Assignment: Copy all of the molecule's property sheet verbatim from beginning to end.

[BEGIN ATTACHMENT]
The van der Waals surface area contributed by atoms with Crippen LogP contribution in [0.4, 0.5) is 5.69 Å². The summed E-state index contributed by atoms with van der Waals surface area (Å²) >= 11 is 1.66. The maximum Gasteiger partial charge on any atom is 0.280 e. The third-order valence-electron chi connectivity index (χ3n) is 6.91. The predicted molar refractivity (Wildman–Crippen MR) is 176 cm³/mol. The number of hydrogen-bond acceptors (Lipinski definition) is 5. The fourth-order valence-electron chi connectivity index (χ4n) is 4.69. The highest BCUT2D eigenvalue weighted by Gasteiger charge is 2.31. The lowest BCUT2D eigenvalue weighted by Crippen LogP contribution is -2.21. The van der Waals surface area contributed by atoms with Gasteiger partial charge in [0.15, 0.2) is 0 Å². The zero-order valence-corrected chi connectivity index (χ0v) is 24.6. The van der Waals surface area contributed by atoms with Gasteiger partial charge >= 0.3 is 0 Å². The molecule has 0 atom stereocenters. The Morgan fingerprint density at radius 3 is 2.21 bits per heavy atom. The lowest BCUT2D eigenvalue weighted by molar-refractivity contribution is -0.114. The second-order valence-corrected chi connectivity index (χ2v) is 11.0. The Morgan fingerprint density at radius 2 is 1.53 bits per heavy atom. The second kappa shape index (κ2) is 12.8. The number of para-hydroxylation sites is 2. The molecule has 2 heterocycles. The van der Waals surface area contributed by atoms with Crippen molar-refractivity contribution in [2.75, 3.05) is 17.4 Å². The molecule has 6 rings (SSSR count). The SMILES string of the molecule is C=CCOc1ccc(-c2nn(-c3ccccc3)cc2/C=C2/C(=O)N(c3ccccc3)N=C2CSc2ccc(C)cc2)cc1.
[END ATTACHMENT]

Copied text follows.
The van der Waals surface area contributed by atoms with Crippen LogP contribution in [0.4, 0.5) is 5.69 Å². The summed E-state index contributed by atoms with van der Waals surface area (Å²) >= 11 is 1.66. The maximum Gasteiger partial charge on any atom is 0.280 e. The third-order valence-electron chi connectivity index (χ3n) is 6.91. The predicted molar refractivity (Wildman–Crippen MR) is 176 cm³/mol. The number of hydrogen-bond acceptors (Lipinski definition) is 5. The fourth-order valence-electron chi connectivity index (χ4n) is 4.69. The highest BCUT2D eigenvalue weighted by Gasteiger charge is 2.31. The lowest BCUT2D eigenvalue weighted by Crippen LogP contribution is -2.21. The van der Waals surface area contributed by atoms with Gasteiger partial charge in [0.15, 0.2) is 0 Å². The zero-order valence-corrected chi connectivity index (χ0v) is 24.6. The van der Waals surface area contributed by atoms with Gasteiger partial charge >= 0.3 is 0 Å². The molecule has 0 atom stereocenters. The Morgan fingerprint density at radius 3 is 2.21 bits per heavy atom. The lowest BCUT2D eigenvalue weighted by molar-refractivity contribution is -0.114. The second-order valence-corrected chi connectivity index (χ2v) is 11.0. The Morgan fingerprint density at radius 2 is 1.53 bits per heavy atom. The second kappa shape index (κ2) is 12.8. The number of para-hydroxylation sites is 2. The molecule has 2 heterocycles. The van der Waals surface area contributed by atoms with Crippen molar-refractivity contribution in [2.75, 3.05) is 17.4 Å². The molecule has 6 rings (SSSR count). The SMILES string of the molecule is C=CCOc1ccc(-c2nn(-c3ccccc3)cc2/C=C2/C(=O)N(c3ccccc3)N=C2CSc2ccc(C)cc2)cc1.